How to Set your Company Up for Funding

 
 
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 Before you start winning people over with your ideas in exchange for funding, you need to make sure that your company is set up for success before that cash passes hands.

 

Be sure to cross these four items off your checklist before you start collecting capital:


1. Draw up the co-founder agreement

The Social Network is a modern-day fable for what happens when you don’t clearly outline expectations with your cofounders.

To avoid conflict and disrupting business operations, form an agreement between your cofounders that states what your company goals, missions, values, and metrics of success are. 

You also want to sort out details such as who receives equity, how much, who gets what role, etc. to ensure alignment.


2. Register your business as a corporation or LLC


Once you think your business can start earning revenue, it’s time to determine its legal structure. Depending on how you want to pay taxes on your business, you can either register as a corporation (C corp, S corp, etc.) or a limited liability company (LLC). 

Typically, you will want to select a business entity depending on how much flexibility, complexity, and liability you want. If you want to retain most of the control, an S corp or LLC might be a better option whereas a C corp is excellent for structuring more complicated partnerships and for wooing investors.


3. Research your securities laws before issuing stock to shareholders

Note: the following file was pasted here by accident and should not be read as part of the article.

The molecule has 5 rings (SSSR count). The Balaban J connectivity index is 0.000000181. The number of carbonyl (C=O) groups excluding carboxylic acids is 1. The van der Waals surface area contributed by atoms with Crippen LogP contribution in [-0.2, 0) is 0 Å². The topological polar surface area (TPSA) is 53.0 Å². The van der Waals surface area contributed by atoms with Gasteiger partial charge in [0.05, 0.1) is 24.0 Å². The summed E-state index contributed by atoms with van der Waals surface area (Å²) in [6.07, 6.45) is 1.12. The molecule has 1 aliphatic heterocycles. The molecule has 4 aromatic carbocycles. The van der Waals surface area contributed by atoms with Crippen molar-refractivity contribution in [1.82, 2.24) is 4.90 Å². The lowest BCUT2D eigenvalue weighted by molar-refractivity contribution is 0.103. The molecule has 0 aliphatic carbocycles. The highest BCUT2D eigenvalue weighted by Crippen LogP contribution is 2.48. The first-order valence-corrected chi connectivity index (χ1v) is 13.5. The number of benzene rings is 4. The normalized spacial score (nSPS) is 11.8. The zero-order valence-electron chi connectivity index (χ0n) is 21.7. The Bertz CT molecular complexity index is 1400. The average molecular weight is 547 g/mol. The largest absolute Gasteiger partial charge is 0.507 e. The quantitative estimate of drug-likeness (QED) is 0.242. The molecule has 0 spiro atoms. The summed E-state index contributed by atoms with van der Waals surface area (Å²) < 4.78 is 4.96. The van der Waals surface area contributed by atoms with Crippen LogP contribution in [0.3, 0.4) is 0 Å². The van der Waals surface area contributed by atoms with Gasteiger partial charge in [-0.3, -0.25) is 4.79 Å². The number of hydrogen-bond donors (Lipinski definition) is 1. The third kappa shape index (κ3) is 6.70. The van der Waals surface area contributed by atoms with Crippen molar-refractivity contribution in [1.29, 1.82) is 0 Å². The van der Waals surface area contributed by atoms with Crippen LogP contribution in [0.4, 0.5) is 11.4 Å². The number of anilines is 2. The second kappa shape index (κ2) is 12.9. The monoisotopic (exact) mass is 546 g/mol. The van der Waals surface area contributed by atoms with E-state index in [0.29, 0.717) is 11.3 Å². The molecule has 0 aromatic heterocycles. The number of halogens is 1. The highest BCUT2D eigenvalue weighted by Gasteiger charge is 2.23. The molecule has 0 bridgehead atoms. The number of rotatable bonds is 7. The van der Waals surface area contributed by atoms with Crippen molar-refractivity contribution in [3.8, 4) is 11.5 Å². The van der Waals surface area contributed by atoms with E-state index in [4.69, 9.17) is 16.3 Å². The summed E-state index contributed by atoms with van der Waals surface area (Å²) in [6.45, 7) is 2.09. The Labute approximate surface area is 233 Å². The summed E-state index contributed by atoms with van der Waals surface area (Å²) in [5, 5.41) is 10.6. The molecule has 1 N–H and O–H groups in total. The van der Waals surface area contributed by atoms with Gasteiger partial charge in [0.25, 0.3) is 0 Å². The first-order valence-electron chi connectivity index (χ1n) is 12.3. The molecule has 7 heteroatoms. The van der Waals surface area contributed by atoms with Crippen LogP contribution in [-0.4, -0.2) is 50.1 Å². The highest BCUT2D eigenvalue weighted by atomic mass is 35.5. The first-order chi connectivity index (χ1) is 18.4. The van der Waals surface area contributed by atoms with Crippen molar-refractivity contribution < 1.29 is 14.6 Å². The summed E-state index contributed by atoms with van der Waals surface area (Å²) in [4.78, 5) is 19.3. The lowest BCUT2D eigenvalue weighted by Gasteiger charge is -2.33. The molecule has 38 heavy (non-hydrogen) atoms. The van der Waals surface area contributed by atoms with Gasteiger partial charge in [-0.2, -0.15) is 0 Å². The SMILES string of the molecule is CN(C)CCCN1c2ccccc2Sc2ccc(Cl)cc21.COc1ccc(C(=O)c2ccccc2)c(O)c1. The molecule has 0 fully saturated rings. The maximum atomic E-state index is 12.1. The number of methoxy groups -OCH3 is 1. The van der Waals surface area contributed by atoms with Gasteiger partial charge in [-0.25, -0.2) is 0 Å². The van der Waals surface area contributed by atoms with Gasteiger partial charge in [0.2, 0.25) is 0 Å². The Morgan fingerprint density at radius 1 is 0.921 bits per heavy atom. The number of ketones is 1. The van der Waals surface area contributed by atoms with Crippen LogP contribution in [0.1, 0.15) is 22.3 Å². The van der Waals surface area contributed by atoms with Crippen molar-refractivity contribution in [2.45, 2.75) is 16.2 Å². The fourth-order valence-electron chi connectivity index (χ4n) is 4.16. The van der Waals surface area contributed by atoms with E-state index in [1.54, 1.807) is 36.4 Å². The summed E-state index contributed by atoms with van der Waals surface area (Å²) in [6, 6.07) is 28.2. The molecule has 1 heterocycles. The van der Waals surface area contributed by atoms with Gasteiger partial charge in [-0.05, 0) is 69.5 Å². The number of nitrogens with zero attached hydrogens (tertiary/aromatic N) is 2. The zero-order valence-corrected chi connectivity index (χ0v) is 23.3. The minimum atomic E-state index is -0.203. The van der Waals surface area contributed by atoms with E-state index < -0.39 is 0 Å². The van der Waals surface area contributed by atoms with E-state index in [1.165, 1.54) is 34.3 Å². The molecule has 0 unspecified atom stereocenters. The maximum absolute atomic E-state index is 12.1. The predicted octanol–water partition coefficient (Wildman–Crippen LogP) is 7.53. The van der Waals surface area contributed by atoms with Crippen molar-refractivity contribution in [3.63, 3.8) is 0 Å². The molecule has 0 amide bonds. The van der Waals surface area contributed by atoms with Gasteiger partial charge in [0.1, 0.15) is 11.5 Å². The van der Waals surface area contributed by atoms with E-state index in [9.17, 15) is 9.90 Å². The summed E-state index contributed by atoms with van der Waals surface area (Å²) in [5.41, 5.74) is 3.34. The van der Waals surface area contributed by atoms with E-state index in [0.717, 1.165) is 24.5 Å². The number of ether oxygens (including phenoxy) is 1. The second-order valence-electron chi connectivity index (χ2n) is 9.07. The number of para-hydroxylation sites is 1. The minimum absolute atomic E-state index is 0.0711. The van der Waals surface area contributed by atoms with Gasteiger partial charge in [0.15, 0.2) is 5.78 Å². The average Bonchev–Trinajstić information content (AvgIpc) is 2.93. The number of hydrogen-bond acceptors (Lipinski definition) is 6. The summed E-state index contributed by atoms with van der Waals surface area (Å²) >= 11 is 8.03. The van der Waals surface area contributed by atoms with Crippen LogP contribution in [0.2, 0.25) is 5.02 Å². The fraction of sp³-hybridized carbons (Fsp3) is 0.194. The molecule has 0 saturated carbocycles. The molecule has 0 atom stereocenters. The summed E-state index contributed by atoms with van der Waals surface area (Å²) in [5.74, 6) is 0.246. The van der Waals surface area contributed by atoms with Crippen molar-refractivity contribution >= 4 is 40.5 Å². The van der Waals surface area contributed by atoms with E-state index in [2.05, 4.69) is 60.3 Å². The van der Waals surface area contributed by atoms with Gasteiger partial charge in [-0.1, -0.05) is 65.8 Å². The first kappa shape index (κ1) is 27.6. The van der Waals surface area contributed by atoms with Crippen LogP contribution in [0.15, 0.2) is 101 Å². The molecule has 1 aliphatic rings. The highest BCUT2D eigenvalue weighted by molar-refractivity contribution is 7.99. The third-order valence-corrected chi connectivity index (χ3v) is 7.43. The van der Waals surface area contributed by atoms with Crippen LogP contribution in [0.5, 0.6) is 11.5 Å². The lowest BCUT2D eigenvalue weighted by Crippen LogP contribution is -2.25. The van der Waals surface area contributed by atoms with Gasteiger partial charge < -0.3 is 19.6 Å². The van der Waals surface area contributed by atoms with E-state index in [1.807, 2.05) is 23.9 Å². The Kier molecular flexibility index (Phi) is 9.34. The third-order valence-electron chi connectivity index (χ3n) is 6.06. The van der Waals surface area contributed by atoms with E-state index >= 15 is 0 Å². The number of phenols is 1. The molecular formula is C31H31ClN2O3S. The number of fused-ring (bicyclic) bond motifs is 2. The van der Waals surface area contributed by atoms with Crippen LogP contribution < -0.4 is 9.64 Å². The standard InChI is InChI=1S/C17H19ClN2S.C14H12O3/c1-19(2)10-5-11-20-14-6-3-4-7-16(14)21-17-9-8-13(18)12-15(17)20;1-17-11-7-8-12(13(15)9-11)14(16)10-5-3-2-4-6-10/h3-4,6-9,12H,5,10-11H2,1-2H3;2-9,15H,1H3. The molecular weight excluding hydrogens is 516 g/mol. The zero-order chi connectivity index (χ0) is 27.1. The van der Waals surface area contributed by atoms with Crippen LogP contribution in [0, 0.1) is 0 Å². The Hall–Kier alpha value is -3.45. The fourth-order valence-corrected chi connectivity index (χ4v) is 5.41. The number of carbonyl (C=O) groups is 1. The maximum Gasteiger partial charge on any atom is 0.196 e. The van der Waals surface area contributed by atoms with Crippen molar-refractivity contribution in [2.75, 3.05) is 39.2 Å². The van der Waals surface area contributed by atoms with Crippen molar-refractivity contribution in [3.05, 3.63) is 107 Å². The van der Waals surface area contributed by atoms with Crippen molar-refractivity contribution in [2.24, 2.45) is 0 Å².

If you’re planning to sell debt or equity of any sort, you may need to  register those securities with the SEC and state securities commissioners.

This is required in order for federal and state governments to keep track of your securities and prevent and fraudulent behavior. If you don’t comply with these laws, you and your principals can face hefty fines and even civil/criminal charges depending on the severity of your violation. 


4. Consider tax laws and other incentives when structuring your cash flows


Nobody enjoys paying taxes, which is why the government created certain tax laws and incentives to push certain economic activity.

If your business happens to meet certain criteria (such as advancing social policy or benefit specific industries), it may be eligible for incentives that help ease the burden of paying taxes. Big name brands like Boeing and Nike take advantage of tax incentives, so there’s no reason why you shouldn’t either!

And of course, the last step is to make sure you have excellent legal counsel.

Everyone gets touchy when it comes to the subject of money, and there’s no reason that you should sift through all the tax codes, regulations, securities law, and paperwork on your own.

Consulting an attorney can help you navigate the complicated legalese and advise you on what is the optimal funding structure for your business. 

If you need help, let's chat!

     
     

     

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